Modern non-volatile magnetic hard drives also contain a primary defects table or ‘p-list’. The primary defects table contains a list of bad sectors found during post-production processes. No data is ever stored in sectors listed in the primary defects table as they are marked as inaccessible before non-volatile magnetic hard drives are used for the first time.

Control: ISM-0354; Revision: 6; Updated: Dec-21; Applicability: All; Essential Eight: N/A
Non-volatile magnetic media is sanitised by overwriting it at least once (or three times if pre-2001 or under 15 GB) in its entirety with a random pattern followed by a read back for verification.

Control: ISM-1065; Revision: 3; Updated: Dec-21; Applicability: All; Essential Eight: N/A
The host-protected area and device configuration overlay table are reset prior to the sanitisation of non-volatile magnetic hard drives.

Control: ISM-1067; Revision: 4; Updated: Dec-21; Applicability: All; Essential Eight: N/A
The ATA secure erase command is used, in addition to block overwriting software, to ensure the growth defects table of non-volatile magnetic hard drives is overwritten.

Treatment of non-volatile magnetic media following sanitisation

Due to concerns with the sanitisation processes for non-volatile magnetic media, SECRET and TOP SECRET non-volatile magnetic media retains its classification following sanitisation.

Control: ISM-0356; Revision: 6; Updated: Dec-21; Applicability: S, TS; Essential Eight: N/A
Following sanitisation, SECRET and TOP SECRET non-volatile magnetic media retains its classification.

Non-volatile erasable programmable read-only memory media sanitisation

When sanitising non-volatile erasable programmable read-only memory (EPROM), three times the manufacturer’s specification for ultraviolet erasure time should be applied to provide additional certainty in sanitisation processes.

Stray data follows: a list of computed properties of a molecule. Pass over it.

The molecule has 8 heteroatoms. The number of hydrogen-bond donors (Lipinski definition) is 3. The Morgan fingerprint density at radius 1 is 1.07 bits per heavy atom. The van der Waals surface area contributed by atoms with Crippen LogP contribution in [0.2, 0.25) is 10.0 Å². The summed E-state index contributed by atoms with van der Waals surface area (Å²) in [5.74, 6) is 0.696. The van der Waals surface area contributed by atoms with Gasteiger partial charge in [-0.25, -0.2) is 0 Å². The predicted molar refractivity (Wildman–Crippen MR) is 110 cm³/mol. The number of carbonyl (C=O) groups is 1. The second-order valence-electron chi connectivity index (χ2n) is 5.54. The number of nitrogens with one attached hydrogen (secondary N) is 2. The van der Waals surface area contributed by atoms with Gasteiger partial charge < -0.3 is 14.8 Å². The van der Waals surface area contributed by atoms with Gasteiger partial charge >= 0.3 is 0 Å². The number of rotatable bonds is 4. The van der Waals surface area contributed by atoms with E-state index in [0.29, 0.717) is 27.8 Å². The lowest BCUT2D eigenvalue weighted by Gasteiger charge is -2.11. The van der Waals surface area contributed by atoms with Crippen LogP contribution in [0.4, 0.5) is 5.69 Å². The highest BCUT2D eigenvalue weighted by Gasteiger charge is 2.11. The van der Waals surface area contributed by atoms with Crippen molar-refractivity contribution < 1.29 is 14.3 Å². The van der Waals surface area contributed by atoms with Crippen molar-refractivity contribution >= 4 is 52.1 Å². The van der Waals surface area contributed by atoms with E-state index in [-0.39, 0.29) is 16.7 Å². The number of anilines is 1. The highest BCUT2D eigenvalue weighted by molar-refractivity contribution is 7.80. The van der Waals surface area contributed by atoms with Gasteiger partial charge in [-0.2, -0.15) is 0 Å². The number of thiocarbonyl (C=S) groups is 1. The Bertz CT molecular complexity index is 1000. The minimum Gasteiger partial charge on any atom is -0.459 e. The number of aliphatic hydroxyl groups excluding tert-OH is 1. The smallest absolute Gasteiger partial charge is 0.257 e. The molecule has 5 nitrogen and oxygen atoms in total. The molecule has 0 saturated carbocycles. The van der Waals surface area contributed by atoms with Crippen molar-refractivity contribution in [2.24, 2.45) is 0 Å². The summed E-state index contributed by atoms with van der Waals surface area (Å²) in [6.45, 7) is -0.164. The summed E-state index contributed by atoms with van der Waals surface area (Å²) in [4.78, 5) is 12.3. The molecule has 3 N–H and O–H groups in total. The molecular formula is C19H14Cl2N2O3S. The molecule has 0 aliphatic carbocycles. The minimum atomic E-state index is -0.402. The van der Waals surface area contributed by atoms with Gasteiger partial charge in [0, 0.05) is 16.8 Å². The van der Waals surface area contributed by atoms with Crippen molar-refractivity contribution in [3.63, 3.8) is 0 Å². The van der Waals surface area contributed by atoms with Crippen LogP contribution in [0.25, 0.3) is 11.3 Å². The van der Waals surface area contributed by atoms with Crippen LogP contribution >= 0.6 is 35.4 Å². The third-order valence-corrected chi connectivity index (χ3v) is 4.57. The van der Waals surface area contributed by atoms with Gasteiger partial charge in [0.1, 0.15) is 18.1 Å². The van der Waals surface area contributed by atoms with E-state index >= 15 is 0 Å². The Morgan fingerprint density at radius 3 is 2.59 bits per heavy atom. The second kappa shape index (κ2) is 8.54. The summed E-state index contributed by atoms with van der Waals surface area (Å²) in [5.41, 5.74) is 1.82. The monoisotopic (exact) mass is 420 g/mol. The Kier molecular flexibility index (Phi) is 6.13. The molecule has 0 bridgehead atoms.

Control: ISM-0357; Revision: 5; Updated: Dec-21; Applicability: All; Essential Eight: N/A
Non-volatile EPROM media is sanitised by applying three times the manufacturer’s specified ultraviolet erasure time and then overwriting it at least once in its entirety with a random pattern followed by a read back for verification.

Non-volatile electrically erasable programmable read-only memory media sanitisation

A single overwrite with a random pattern is considered suitable for sanitising non-volatile electrically erasable programmable read-only memory (EEPROM) media.

Control: ISM-0836; Revision: 3; Updated: Dec-21; Applicability: All; Essential Eight: N/A
Non-volatile EEPROM media is sanitised by overwriting it at least once in its entirety with a random pattern followed by a read back for verification.

Treatment of non-volatile erasable and electrically erasable programmable read-only memory media following sanitisation

As little research has been conducted into the recovery of data from non-volatile EPROM and EEPROM media, SECRET and TOP SECRET EPROM and EEPROM media retains its classification following sanitisation.

Control: ISM-0358; Revision: 6; Updated: Dec-21; Applicability: S, TS; Essential Eight: N/A
Following sanitisation, SECRET and TOP SECRET non-volatile EPROM and EEPROM media retains its classification.

Non-volatile flash memory media sanitisation

For non-volatile flash memory media, a technique known as wear levelling ensures that writes are distributed evenly across each memory block. This feature necessitates non-volatile flash memory media being overwritten with a random pattern twice as this helps to ensure that all memory blocks are overwritten.

Control: ISM-0359; Revision: 4; Updated: Dec-21; Applicability: All; Essential Eight: N/A
Non-volatile flash memory media is sanitised by overwriting it at least twice in its entirety with a random pattern followed by a read back for verification.

Treatment of non-volatile flash memory media following sanitisation

Due to the use of wear levelling in non-volatile flash memory media, and the potentially for bad memory blocks, it is possible that not all memory blocks will be overwritten during sanitisation processes. For this reason, SECRET and TOP SECRET non-volatile flash memory media retains its classification following sanitisation.